The contribution of urban gardens and farms to the food supply of a large city like New York may seem insignificant, but the importance of urban farming, gardening and environmental education lies in its role in creating the local food culture that will sustain a local food system.

In Bushwick, Brooklyn, a community with high levels of poverty and limited food options, EcoStation:NY has begun to change how this community of New Yorkers buys, eats, and identifies with food. The Bushwick Campus Farm involves children in school gardens and cooking classes, helping them understand how food gets from the farm to the dinner table. The families of the students working in the gardens come out to the retail farmers market to buy locally grown produce and gain a deeper understanding of what their children are learning. Lastly, a rooftop farm supplies local restaurants with herbs and vegetables.

Changing Public Policy

While community-based initiatives like EcoStation:NY help revive the romance of freshly prepared, recently harvested food, public policy needs to be integrated at city, state and federal levels to support a diverse and resilient food economy. The debate should not be about local vs. non-local food, but about how to better integrate the two, supporting a food environment that is a continuum between urban and rural landscapes. Besides diversifying the city’s food supply, the regional food economy creates jobs and retains businesses while enhancing the environment.

The region’s farmers, distributors and processors have begun to respond to the rising demand for healthy affordable and local food coming from consumers, restaurants, markets, schools and institutions. The demand for locally and regionally produced foods is estimated to be a quarter of the $30 billion New York City food market, based on studies for redevelopment of Hunts Point Produce Market and increasing regional food in the city’s school system. The local and regional food economy is also bringing new public and private investment, business models and attention from local, state and federal agencies and elected officials.

Until recently, the demand for more local food had not been incorporated into the city’s economic development and planning policies. That has all changed. Starting with the City Council’s FoodWorks blueprint for New York’s food system and the addition of food to PlaNYC, the city’s long-term sustainability plan, the future of the city’s food and nutrition security are a fixture in the city’s planning for the future.

Many other cities in the United States and around the world are coming to realize that the economic and climate-related vulnerability of food supply necessitates stronger regional linkages that mutually benefit urban and rural areas. Part of the response of cities, including New York, is the engagement of new food policy and planning professionals so city officials can become better managers of their food supply.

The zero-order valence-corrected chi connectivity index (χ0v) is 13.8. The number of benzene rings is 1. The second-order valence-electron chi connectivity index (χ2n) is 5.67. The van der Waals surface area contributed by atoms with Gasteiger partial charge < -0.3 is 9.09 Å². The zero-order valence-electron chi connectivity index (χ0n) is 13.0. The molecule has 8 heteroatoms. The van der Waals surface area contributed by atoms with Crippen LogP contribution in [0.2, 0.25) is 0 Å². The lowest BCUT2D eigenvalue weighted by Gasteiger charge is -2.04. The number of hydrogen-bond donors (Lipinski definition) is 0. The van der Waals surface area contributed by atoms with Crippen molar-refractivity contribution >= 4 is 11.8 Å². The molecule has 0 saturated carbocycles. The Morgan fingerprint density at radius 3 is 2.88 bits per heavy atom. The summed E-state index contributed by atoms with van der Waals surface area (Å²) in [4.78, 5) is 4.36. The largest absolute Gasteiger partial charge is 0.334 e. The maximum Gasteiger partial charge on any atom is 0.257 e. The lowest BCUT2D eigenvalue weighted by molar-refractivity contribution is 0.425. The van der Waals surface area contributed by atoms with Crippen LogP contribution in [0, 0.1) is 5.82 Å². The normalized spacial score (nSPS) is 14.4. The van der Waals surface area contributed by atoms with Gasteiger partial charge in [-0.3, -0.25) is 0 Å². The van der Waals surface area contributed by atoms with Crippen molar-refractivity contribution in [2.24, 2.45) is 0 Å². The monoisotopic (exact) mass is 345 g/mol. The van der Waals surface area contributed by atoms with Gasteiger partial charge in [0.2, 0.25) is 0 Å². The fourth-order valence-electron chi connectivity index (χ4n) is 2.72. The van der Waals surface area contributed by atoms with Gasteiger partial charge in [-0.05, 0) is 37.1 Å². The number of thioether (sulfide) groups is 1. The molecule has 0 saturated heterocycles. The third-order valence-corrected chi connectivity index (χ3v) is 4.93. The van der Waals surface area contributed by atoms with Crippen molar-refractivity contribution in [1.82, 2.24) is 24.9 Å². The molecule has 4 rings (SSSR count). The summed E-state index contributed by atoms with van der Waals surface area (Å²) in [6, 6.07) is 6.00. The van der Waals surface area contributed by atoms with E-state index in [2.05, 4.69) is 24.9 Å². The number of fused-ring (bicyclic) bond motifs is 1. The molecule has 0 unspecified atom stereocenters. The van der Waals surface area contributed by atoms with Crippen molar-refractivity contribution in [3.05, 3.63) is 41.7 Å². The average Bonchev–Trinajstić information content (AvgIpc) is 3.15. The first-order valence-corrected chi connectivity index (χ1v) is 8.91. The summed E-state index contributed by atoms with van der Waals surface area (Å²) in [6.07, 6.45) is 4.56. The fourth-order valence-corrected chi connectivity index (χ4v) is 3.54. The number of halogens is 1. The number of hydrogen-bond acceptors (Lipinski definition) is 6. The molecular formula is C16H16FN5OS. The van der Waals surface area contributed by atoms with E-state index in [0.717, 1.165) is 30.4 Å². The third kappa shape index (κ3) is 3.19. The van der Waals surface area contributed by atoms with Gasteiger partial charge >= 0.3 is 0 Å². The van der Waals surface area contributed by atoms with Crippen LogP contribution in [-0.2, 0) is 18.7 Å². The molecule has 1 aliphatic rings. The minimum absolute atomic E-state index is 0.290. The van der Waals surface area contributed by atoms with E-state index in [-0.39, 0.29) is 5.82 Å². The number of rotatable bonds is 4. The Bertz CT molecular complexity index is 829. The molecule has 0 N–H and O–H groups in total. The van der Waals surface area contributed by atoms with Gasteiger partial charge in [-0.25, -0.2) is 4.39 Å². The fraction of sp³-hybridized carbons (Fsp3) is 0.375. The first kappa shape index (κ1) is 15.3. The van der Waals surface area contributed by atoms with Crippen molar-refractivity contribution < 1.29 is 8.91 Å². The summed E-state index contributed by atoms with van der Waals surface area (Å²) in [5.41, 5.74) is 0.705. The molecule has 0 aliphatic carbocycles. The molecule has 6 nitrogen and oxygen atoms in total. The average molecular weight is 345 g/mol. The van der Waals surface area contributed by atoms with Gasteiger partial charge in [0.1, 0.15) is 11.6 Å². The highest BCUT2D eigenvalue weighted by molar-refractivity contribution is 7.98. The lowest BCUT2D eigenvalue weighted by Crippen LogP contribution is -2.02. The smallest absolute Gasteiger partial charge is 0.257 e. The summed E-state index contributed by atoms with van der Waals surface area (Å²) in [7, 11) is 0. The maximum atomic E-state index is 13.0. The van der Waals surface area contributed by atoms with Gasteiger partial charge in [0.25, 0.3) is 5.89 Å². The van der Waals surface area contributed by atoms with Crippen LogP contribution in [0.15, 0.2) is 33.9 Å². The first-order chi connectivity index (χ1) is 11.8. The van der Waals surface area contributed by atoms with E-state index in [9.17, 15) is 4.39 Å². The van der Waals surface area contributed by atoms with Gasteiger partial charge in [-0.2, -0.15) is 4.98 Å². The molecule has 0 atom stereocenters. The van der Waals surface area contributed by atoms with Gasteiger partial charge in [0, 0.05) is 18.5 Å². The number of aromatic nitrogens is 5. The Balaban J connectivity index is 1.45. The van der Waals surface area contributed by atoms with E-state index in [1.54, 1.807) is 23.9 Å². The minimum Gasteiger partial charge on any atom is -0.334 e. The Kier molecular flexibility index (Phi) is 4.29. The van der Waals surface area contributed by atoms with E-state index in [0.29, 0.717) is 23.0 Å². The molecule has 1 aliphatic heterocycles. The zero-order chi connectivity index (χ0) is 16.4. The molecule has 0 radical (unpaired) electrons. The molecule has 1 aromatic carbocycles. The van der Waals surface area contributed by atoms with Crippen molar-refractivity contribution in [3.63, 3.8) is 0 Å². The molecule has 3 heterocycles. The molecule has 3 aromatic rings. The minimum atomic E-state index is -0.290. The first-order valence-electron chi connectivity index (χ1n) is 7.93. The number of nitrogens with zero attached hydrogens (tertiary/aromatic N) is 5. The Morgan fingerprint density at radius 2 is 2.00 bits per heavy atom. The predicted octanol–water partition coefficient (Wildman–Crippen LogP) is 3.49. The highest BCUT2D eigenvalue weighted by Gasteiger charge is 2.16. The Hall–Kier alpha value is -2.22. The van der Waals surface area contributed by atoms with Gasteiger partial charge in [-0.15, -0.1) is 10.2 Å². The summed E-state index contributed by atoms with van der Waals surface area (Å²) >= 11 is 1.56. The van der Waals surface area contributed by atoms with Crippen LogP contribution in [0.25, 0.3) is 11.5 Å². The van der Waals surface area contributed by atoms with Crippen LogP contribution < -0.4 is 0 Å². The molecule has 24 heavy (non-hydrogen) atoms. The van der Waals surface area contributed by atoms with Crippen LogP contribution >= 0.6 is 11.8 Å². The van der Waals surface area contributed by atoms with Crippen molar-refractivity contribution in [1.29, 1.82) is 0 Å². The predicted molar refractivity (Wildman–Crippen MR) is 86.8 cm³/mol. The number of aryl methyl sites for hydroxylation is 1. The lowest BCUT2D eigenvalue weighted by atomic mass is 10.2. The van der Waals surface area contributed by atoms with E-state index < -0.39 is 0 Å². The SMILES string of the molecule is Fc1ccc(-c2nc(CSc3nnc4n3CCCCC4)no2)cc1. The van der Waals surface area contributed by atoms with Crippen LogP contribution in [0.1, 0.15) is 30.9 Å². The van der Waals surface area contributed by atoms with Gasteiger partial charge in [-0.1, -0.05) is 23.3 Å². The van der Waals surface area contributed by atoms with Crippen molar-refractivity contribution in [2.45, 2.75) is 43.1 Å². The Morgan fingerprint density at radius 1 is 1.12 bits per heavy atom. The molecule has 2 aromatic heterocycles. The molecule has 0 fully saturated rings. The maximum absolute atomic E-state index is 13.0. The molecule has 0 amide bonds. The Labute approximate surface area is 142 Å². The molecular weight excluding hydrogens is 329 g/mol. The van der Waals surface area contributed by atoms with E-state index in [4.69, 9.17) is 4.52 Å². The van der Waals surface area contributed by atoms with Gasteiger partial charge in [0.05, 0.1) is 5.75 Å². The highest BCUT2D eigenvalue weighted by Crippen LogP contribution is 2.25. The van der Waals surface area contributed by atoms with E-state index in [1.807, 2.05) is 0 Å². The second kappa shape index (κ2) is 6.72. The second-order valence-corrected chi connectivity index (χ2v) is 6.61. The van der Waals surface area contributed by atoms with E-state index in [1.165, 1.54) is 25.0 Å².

HUNGER IN NYC

However, the transformation of the food supply for cities is not just about markets, planning and economic development. One out of six New Yorkers is enrolled in the Supplemental Nutritional Assistance Program (SNAP, formerly Food Stamps) and over 80 percent of New York school children are eligible for federally-subsidized school meals. Hunger and poverty are realities for millions of New Yorkers. In the poorest neighborhoods access to healthy affordable food is most lacking and chronic diseases like obesity and diabetes are the most epidemic.

New York’s food justice movement seeks to rebuild food environments neighborhood by neighborhood, with access to food from community gardens and farmers markets, more healthy foods in existing and new markets and links to regional farms. It is a powerful grassroots movement aimed at social development and equity through rebuilding the food system from the bottom up, and mirrors similar movements across the country.

The pressure of food system volatility in larger markets and supply chains, along with the demand for more access to healthy food in underserved markets (sometimes called “food deserts”), are changing the politics of food, which is in turn transforming food policy. The food system is shaped by local, state, federal and even international policy in ways that are not necessarily obvious.

Whether low-income families can use their SNAP or Women, Infants and Children (WIC) benefits for fresh local food in farmers markets, whether there are government resources for innovative business models and food hubs or whether farming practices preserve water and soil quality — policy can either help or hinder. Producers and consumers have begun to mobilize for policies and programs that benefit consumers and farmers, in both urban and rural areas.